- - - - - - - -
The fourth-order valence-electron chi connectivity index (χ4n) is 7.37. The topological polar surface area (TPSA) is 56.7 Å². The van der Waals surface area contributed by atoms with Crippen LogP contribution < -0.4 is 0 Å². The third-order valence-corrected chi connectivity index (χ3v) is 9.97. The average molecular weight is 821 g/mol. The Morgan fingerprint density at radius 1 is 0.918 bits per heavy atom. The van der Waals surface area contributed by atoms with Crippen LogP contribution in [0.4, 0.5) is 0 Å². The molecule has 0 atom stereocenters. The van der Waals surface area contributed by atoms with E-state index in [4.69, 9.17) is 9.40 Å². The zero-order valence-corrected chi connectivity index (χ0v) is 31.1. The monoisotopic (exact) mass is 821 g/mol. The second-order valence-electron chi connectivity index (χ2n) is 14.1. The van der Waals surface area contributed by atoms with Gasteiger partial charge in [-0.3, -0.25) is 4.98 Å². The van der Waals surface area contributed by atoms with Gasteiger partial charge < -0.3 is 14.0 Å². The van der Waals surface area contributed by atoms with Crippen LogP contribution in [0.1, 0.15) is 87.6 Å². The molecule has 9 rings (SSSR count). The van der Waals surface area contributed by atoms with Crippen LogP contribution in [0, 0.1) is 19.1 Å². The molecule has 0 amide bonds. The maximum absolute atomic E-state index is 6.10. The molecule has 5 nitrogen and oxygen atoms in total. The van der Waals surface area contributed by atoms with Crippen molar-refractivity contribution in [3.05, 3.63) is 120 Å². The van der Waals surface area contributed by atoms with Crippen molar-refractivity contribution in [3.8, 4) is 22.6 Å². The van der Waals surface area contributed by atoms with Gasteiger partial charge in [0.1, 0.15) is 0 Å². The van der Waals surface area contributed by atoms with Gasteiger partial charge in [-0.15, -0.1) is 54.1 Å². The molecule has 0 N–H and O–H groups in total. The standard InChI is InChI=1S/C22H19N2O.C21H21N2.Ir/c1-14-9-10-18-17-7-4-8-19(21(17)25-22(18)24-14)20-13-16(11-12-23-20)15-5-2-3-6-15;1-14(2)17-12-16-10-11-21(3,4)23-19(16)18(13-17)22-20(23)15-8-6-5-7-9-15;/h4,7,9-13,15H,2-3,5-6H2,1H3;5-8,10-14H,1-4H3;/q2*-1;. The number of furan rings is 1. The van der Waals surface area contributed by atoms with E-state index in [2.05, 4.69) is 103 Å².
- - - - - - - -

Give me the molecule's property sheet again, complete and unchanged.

The fourth-order valence-electron chi connectivity index (χ4n) is 7.37. The topological polar surface area (TPSA) is 56.7 Å². The van der Waals surface area contributed by atoms with Crippen LogP contribution < -0.4 is 0 Å². The third-order valence-corrected chi connectivity index (χ3v) is 9.97. The average molecular weight is 821 g/mol. The Morgan fingerprint density at radius 1 is 0.918 bits per heavy atom. The van der Waals surface area contributed by atoms with Crippen LogP contribution in [0.4, 0.5) is 0 Å². The molecule has 0 atom stereocenters. The van der Waals surface area contributed by atoms with E-state index in [4.69, 9.17) is 9.40 Å². The zero-order valence-corrected chi connectivity index (χ0v) is 31.1. The monoisotopic (exact) mass is 821 g/mol. The second-order valence-electron chi connectivity index (χ2n) is 14.1. The van der Waals surface area contributed by atoms with Gasteiger partial charge in [-0.3, -0.25) is 4.98 Å². The van der Waals surface area contributed by atoms with Gasteiger partial charge < -0.3 is 14.0 Å². The van der Waals surface area contributed by atoms with Crippen LogP contribution in [0.1, 0.15) is 87.6 Å². The molecule has 9 rings (SSSR count). The van der Waals surface area contributed by atoms with Crippen LogP contribution in [0, 0.1) is 19.1 Å². The molecule has 0 amide bonds. The maximum absolute atomic E-state index is 6.10. The molecule has 5 nitrogen and oxygen atoms in total. The van der Waals surface area contributed by atoms with Crippen molar-refractivity contribution in [3.05, 3.63) is 120 Å². The van der Waals surface area contributed by atoms with Crippen molar-refractivity contribution in [3.8, 4) is 22.6 Å². The van der Waals surface area contributed by atoms with Gasteiger partial charge in [0.1, 0.15) is 0 Å². The van der Waals surface area contributed by atoms with Gasteiger partial charge in [-0.15, -0.1) is 54.1 Å². The molecule has 0 N–H and O–H groups in total. The standard InChI is InChI=1S/C22H19N2O.C21H21N2.Ir/c1-14-9-10-18-17-7-4-8-19(21(17)25-22(18)24-14)20-13-16(11-12-23-20)15-5-2-3-6-15;1-14(2)17-12-16-10-11-21(3,4)23-19(16)18(13-17)22-20(23)15-8-6-5-7-9-15;/h4,7,9-13,15H,2-3,5-6H2,1H3;5-8,10-14H,1-4H3;/q2*-1;. The number of furan rings is 1. The van der Waals surface area contributed by atoms with E-state index in [2.05, 4.69) is 103 Å².